For just R1 for popcorn, you can watch a movie at Buhle Sithela’s pop up cinema in Khayelitsha. It has taken him about two years to establish, but Sithela, 22, has realised his dream of bringing cinema to the township with regular weekend film shows. He makes the popcorn himself. By Mary-Anne Gontsana
“I have been catering for the kids around Harare. Before a screening, I usually go out and spread the word … I show them educational films, short films, documentaries and comedy,” said Sithela.
Sithela says he decided to screen films in Khayelitsha because “there are no malls close by and to go and watch movies you must have money for transport, movie ticket, popcorn, cooldrink.
I wanted to bring movies to the people. I believe movies can inspire and educate people. And it’s also a form of entertainment.”
He saved up money to buy speakers from his business of cleaning municipal wheelie bins in his neighbourhood.
He was sponsored by Sunshine Cinema with a screen and a Sunbox which includes a mini projector, a small solar panel, a generator, light and plugs.
Sithela screens his movies in different venues, sometimes even in his own front porch, using the Sunshine screen and projector and setting up a few chairs. Movies he has screened include Sarafina, Long Walk to Freedom and Mr Bones.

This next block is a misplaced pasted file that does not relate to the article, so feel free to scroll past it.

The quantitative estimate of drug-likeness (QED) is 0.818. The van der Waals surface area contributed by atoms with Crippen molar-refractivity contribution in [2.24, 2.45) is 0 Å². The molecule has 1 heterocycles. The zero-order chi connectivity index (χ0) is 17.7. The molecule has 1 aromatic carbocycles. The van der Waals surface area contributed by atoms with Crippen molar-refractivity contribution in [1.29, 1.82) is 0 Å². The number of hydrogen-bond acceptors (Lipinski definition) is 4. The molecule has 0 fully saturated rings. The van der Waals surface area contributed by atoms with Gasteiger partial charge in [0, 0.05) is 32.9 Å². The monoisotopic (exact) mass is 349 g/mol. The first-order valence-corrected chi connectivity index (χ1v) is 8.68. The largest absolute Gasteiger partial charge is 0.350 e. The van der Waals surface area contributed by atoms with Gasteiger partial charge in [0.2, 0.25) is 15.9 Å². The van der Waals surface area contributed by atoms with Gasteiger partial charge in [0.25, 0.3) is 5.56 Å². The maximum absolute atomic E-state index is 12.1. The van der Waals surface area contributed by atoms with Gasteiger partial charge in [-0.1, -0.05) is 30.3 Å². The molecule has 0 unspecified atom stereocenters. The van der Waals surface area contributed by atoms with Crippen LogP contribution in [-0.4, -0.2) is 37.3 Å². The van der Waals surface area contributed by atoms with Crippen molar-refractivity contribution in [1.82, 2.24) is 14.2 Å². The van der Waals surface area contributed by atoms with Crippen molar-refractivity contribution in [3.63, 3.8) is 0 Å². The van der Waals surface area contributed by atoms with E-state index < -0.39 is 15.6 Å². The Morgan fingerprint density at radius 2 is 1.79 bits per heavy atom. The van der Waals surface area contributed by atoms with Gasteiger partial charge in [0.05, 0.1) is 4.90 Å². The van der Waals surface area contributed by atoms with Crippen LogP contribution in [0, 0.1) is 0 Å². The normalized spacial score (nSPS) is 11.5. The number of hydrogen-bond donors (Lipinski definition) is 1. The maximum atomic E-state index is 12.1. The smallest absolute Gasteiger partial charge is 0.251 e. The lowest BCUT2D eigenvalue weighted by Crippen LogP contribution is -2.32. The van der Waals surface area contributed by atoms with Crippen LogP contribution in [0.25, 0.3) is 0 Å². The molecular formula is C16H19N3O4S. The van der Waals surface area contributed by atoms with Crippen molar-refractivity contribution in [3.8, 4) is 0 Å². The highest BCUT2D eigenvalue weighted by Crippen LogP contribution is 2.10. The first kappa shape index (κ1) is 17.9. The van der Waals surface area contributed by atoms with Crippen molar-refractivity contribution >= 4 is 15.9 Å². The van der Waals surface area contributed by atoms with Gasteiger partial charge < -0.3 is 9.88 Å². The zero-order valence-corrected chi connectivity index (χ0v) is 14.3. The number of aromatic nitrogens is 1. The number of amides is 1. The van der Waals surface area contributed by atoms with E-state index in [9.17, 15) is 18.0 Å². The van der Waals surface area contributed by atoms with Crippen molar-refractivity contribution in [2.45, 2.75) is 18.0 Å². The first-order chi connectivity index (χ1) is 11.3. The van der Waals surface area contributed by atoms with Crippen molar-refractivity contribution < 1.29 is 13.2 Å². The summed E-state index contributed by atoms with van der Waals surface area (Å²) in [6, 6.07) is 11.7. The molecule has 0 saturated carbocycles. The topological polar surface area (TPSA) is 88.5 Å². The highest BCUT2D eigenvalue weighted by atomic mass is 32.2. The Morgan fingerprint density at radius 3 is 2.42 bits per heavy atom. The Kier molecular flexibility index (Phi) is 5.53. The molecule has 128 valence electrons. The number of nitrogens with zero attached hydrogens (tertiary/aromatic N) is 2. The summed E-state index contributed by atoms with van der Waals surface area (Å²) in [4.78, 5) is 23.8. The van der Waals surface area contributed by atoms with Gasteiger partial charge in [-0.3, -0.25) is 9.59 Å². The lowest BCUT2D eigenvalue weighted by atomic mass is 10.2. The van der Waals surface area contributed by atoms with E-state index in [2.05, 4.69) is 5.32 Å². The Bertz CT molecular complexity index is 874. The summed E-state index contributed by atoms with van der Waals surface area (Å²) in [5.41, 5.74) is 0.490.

Other movie venues in Khayelitsha are the Isivivana Centre, which offers film screenings in the Bertha Movie House, and the Snapshot Mobile Cinema started by Bulelani Mvotho, which screens films not only in Khayelitsha, but also in Gugulethu, Langa, Stellenbosch and Paarl.
Thamsanqa Dinizulu of Snapshot Mobile Cinema said: “We are based in Harare Square and during the weekend we screen at the Isivivana Centre or we use the hall right here next to us.”
Dinizulu said the films were chosen in terms of relevance and topics suggested by people. For instance, he screened films about women during women’s month.